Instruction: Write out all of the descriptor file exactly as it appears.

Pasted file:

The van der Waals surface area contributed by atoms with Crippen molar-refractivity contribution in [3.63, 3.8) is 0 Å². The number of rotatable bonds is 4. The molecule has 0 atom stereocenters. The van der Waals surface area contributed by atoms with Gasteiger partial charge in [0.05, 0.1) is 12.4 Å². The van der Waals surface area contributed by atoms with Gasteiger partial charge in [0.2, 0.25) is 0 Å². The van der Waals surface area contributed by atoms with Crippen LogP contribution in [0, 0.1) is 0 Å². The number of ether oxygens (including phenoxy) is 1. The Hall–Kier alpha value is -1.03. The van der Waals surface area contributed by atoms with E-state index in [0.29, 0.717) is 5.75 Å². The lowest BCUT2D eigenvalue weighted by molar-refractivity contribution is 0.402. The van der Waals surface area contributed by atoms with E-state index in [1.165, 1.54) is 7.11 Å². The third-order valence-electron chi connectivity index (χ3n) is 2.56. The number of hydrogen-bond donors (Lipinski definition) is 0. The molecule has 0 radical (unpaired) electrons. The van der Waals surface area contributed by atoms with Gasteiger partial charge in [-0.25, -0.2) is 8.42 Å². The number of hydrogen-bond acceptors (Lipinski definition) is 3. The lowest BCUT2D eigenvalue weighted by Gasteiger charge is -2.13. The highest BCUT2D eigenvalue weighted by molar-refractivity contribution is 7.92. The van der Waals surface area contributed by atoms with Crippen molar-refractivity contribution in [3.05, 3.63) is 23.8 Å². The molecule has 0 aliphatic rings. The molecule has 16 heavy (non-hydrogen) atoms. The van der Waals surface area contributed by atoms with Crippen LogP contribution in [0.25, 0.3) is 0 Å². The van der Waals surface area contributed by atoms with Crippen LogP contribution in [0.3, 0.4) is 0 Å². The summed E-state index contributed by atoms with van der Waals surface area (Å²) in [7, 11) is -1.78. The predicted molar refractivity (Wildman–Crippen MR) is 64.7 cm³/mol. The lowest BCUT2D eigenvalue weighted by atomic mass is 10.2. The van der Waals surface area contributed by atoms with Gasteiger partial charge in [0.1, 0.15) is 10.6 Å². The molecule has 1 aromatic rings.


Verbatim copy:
The van der Waals surface area contributed by atoms with Crippen molar-refractivity contribution in [3.63, 3.8) is 0 Å². The number of rotatable bonds is 4. The molecule has 0 atom stereocenters. The van der Waals surface area contributed by atoms with Gasteiger partial charge in [0.05, 0.1) is 12.4 Å². The van der Waals surface area contributed by atoms with Gasteiger partial charge in [0.2, 0.25) is 0 Å². The van der Waals surface area contributed by atoms with Crippen LogP contribution in [0, 0.1) is 0 Å². The number of ether oxygens (including phenoxy) is 1. The Hall–Kier alpha value is -1.03. The van der Waals surface area contributed by atoms with E-state index in [0.29, 0.717) is 5.75 Å². The lowest BCUT2D eigenvalue weighted by molar-refractivity contribution is 0.402. The van der Waals surface area contributed by atoms with E-state index in [1.165, 1.54) is 7.11 Å². The third-order valence-electron chi connectivity index (χ3n) is 2.56. The number of hydrogen-bond donors (Lipinski definition) is 0. The molecule has 0 radical (unpaired) electrons. The van der Waals surface area contributed by atoms with Gasteiger partial charge in [-0.25, -0.2) is 8.42 Å². The number of hydrogen-bond acceptors (Lipinski definition) is 3. The lowest BCUT2D eigenvalue weighted by Gasteiger charge is -2.13. The highest BCUT2D eigenvalue weighted by molar-refractivity contribution is 7.92. The van der Waals surface area contributed by atoms with Crippen molar-refractivity contribution in [3.05, 3.63) is 23.8 Å². The molecule has 0 aliphatic rings. The molecule has 16 heavy (non-hydrogen) atoms. The van der Waals surface area contributed by atoms with Crippen LogP contribution in [0.25, 0.3) is 0 Å². The van der Waals surface area contributed by atoms with Crippen LogP contribution in [0.3, 0.4) is 0 Å². The summed E-state index contributed by atoms with van der Waals surface area (Å²) in [7, 11) is -1.78. The predicted molar refractivity (Wildman–Crippen MR) is 64.7 cm³/mol. The lowest BCUT2D eigenvalue weighted by atomic mass is 10.2. The van der Waals surface area contributed by atoms with Gasteiger partial charge in [0.1, 0.15) is 10.6 Å². The molecule has 1 aromatic rings.